The Meditator

It's not about how seriously we take things, it's how well we learn to enjoy ourselves along the way.

(An excerpt from our upcoming book)

The Meditator

“Things work out best for those who make the best of how things work out.” --John Wooden

We can often worry so much about trying to be perfect, or “the best” at what we do that we lose ourselves completely in it and thereby our chances of success.

We can forget that the journey of life is what matters far more than the destination for only the journey can take us there.

To truly understand what it means ‘to work to master the journey itself’ I love this story.

Three monks are meditating for enlightenment atop a blissful mountain that sits impressively above the clouds. The first monk has his eyes open, the next has his eyes closed and the third is dancing and singing with his shirt off like a goofball.

The first monk asks, “Buddha, how much longer must I meditate for enlightenment?”

Buddha smiles and says, “You need at least a thousand more years of meditation.”

The first monk grunts in response as the challenge ahead was truly daunting. In theory that could be 100 lifetimes with no sex, pleasure or possessions, just meditation. And then they may reach enlightenment to become better healers and so on.

The next monk opens his eyes then asks, “Buddha what about me? I’m doing it better.”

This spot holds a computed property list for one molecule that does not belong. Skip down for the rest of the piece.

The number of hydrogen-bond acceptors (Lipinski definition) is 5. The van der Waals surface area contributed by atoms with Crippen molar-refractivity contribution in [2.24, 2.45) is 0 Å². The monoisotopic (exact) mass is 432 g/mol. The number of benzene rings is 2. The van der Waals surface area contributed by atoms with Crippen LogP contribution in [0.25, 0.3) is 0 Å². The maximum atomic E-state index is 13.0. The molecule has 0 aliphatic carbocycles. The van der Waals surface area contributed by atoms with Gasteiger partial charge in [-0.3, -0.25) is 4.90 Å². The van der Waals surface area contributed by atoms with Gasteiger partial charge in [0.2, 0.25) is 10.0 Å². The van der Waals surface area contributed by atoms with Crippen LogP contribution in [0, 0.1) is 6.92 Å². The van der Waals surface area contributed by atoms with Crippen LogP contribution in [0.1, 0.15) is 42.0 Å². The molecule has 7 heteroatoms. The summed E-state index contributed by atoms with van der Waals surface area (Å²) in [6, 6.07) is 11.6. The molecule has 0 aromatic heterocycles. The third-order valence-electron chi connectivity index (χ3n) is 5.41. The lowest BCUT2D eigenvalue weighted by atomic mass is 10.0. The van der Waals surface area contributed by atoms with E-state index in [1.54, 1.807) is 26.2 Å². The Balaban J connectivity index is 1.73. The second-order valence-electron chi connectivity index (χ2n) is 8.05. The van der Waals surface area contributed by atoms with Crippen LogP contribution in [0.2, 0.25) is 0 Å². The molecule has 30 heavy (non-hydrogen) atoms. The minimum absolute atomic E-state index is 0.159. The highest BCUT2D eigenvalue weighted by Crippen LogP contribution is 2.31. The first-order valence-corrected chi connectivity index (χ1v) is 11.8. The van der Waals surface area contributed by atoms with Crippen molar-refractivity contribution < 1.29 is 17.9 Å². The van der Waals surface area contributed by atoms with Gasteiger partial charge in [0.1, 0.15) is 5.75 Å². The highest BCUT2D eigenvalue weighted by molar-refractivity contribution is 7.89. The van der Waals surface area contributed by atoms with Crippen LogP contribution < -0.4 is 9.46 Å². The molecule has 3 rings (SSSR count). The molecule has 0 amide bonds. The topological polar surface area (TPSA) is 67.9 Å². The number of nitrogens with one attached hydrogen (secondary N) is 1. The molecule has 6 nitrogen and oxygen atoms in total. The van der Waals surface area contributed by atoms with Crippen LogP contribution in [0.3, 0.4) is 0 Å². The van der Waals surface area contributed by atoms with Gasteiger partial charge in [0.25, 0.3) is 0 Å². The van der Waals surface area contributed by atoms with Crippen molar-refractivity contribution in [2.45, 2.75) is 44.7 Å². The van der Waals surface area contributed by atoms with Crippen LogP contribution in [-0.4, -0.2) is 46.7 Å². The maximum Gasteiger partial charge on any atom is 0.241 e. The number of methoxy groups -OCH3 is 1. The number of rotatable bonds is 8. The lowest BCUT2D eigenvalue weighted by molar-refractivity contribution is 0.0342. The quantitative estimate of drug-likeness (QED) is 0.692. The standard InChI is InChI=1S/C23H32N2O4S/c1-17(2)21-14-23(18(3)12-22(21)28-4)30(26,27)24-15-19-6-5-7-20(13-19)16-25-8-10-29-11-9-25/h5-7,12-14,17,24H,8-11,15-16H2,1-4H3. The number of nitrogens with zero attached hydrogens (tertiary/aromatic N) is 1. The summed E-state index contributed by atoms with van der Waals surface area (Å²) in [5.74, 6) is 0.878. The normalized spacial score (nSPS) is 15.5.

Buddha smiled and said, “You also need at least one thousand more years of meditation.”

The second monk sighed and said, “Man I must really suffer for enlightenment…”

The third one paused his dancing and singing and turned to Buddha and said, “What about me?”

The other two monks laughed and said, “Ha look at him, he needs at least ten thousand more years!”

Buddha smiled warmly and said, “You need at least at thousand more years of dancing and singing.”

To which the third monk happily went about his meditations for enlightenment.

The moral is to not only try and enjoy the journey itself but to actually make those changes within our environments, within ourselves, our homes and work to make them more positive, efficient, supportive and rewarding. The better we do that; the less effort our other actions will take and the more results we will get.

As each day goes by, we need to casually look at each area of our lives, it’s organization, design, path and so on and look for small or reasonable changes we can make here and there to improve any aspect of our journey and its direction that we can but at a gradual pace. Cleaning up ones home, adding aromatherapy, finding better music; literally anything under the sun that could help things in anyway.

For example, consider getting a peppermint plant that can both be scenic for one’s home and help raise energy levels while making the area more annoying for insects and spiders. The types of changes we can make to our journey are truly endless and can often challenge our imagination. As we grow, we’ll think of more and more things we can add to our toolkit.

Every wellness activity also shares in the magic of helping to make each other wellness activity more possible, more effective and by extension of positivity, every area in our lives more successful. It is not all powerful and fast. It’s gentle and slow but unyielding like a river. Which is also why it’s important to focus on our next inch towards wellness for that will always be possible no matter how much darkness we may face. As we’ll discuss in the chapter The Chasm.

It sounds silly, but darkness becomes dimmer and dimmer the more we take care of ourselves, loved ones and environments.

So go forth and improve thy journey!

Photo by cottonbro from Pexels